Wednesday, December 2, 2009

Gnocchi with Fresh Tomato Basil Sauce

Dishes like this are very typical, very traditional Italian staples.  We eat it as a meal, however, in Italy this would be one of the first courses, before a main entree with meat and vegetables.   I wanted to make something quick, easy, and satisfying enough for my boys to not look at me like I'm trying to starve them.  Pasta sounded good, but kinda boring so I decided to get some gnocchi, which are little dumpling like balls of potato pasta dough that get boiled just like pasta, until they are the perfect consistency. 
I wanted to make a meatless meal tonight as well, so I figured a good tomato sauce would be nice, and since I was at Trader Joes, I could have gotten a pretty decent sauce in a jar from their shelves and everyone would have been happy, however, I decided to make my own sauce with two baskets of mini heirloom tomatoes I got on Sunday at the farmer's market.  Oh!  I also had a huge bunch of fresh basil that was gonna go bad in another day or so if I didn't use it, so homemade sauce it was!!!

 The gnocchi I used were found in my local Trader Joes in the pasta section of the store.  Most grocery stores will now carry gnocchi.  If you can't find it easily, ask, perhaps you're looking in the wrong place.  Sometimes they'll have it in a refrigerated section with fresh pastas. 

Believe it or not that's pretty much it, you'll need a large pot of boiling water, some garlic, and some cheese for the top, and that's it.  Gnocchi with Tomato Sauce in under an hour!

THE PLAYERS: (your grocery list)

Gnocchi (two packages of gnocchi will make enough to feed four to five people.  find it in your grocery's pasta section.) Tomatoes (I used mini heirloom tomatoes, cut in half, which provided a very nice variety of color in the sauce. You can also use regular size heirlooms, or organic tomatoes on the vine.  You'll need a total of 4 cups of cut up tomato.)  Fresh Basil (in your produce section.  You'll need about 1/2 cup cut in a chiffonade.) Garlic (you'll need 4 cloves of fresh garlic, crushed.)Red Wine (I used a bordeaux.  You can use any good quality  dark red wine.)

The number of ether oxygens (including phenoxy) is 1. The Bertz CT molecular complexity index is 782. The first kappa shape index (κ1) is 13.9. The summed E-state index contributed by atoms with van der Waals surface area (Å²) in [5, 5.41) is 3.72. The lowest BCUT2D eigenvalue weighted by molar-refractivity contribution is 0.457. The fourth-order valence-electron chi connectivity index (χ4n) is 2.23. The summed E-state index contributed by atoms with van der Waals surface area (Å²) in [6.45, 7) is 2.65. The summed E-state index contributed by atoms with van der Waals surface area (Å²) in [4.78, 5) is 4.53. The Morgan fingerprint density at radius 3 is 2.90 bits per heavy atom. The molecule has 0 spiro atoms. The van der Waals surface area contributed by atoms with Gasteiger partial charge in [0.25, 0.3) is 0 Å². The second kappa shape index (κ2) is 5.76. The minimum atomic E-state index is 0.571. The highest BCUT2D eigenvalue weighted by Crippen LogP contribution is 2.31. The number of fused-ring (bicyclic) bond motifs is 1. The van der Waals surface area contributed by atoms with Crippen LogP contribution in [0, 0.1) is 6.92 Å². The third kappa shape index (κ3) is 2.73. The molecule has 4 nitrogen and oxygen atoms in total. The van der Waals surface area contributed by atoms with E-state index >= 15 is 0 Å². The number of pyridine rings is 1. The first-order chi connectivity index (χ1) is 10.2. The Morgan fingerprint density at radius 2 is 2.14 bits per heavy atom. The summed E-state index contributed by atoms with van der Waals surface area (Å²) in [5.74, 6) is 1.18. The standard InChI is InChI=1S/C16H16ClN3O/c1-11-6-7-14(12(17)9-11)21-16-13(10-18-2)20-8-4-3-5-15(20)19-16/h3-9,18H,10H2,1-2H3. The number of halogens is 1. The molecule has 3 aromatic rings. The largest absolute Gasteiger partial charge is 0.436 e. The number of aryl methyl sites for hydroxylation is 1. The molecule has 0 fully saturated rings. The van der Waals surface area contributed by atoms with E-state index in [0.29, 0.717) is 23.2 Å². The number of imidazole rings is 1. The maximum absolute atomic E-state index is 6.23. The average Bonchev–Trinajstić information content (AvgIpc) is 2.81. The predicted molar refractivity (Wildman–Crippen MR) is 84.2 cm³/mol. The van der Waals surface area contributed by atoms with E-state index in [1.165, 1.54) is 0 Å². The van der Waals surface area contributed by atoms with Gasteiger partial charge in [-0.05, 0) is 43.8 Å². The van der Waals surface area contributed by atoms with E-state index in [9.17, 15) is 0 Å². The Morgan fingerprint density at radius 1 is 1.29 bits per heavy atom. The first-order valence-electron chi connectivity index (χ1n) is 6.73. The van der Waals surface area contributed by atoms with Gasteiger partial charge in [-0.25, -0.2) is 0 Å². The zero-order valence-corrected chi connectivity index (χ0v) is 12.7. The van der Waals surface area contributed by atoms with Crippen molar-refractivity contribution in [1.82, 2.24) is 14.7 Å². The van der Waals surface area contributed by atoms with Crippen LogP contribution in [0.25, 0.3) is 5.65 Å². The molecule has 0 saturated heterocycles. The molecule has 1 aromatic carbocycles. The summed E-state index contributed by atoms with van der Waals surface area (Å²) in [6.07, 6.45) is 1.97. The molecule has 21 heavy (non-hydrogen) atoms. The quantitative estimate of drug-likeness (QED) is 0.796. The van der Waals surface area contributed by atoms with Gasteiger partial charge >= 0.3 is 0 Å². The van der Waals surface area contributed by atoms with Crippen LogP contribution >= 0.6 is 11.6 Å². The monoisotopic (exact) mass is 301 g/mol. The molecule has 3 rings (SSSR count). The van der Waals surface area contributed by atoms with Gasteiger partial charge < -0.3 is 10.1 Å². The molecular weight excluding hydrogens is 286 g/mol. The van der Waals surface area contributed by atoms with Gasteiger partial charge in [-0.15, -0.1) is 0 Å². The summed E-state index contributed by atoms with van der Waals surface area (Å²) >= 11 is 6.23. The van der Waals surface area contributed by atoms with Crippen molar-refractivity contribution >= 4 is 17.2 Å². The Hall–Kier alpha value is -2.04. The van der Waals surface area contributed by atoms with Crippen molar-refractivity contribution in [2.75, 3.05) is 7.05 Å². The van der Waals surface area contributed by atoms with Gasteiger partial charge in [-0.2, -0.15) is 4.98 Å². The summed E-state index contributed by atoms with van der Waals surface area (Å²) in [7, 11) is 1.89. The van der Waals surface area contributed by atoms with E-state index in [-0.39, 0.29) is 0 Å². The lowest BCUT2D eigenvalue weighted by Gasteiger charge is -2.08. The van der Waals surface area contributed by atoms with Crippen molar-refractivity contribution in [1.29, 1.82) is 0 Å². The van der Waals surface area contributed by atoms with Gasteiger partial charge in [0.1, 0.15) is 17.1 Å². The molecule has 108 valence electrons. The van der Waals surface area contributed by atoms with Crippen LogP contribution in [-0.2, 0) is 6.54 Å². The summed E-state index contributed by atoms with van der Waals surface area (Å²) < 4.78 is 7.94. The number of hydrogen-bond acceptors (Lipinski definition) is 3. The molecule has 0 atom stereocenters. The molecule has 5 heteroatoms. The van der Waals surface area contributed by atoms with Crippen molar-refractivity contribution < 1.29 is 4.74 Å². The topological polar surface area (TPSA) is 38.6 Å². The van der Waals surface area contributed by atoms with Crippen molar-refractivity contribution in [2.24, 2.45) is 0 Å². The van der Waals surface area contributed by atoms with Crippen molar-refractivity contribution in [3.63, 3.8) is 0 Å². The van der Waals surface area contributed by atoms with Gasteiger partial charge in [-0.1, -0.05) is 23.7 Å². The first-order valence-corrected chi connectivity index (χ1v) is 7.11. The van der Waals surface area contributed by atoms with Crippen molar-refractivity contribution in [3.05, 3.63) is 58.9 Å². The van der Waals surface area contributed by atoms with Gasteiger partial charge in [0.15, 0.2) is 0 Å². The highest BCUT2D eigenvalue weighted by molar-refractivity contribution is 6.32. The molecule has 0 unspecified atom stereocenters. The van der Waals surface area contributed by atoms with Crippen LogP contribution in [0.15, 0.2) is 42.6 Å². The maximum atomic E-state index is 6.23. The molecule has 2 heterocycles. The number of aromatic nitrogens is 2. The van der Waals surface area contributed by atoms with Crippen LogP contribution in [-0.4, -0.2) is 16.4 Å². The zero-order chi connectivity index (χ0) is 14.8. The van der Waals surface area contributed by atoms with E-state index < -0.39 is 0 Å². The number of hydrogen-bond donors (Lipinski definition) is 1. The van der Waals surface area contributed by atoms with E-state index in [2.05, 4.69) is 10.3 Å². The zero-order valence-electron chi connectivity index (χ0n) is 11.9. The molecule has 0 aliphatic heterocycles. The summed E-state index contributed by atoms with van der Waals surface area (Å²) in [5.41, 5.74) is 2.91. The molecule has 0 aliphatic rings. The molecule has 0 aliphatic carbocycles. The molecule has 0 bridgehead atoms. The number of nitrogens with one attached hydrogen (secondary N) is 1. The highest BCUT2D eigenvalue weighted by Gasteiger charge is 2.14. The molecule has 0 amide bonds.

Chop your tomatoes into 1 inch chunks.  If you're using mini ones like we did, cut them in half, leaving the very small ones whole.
Add about 4 tablespoons of Extra Virgin Olive Oil to a large Saute pan and heat on high until oil is sizzling. 
Add tomatoes.  

The tomatoes will go through a couple of stages while they cook.  First the juices will escape into the pan, then the water in the tomato juice will cook off, and the tomatoes will begin to fall apart.  Then the tomatoes will begin to reduce into a thick consistency.  

Add crushed garlic to the tomato mixture. 
Put on a large pot of water over high heat, cover with a lid. 

To chiffonnade your basil, stack the leaves, roll them like a cigar, and then cut thin slices to make a shred. 
Add 1/2 of the bottle of red wine to the tomatoes and stir in the basil.

The wine will re-liquefy your tomatoes, so now you'll put a lid on it and turn the fire down to simmer this for 20 minutes.  

 When your pot of water starts to boil, add 1 teaspoon of salt, and your gnocchi. 
The gnocchi will sink to the bottom.  
Bring back to a boil. 
When the gnocchi float to the surface of the boiling water, allow it to cook for 2 minutes more.  
Then drain immediately. 
Check your tomato basil sauce, it should be slightly thicker.  Turn the fire off.  
Add gnocchi to your saute pan and toss with the tomato basil sauce to coat the gnocchi. 
Serve with thin slivers of parmesano reggiano cheese, perhaps a bit of fresh ground pepper, and hot, crusty bread. 



No comments:

Post a Comment

Leave your comments or questions here!

Related Posts with Thumbnails

So, Brig, what does your music sound like?

Email for bandsQuantcast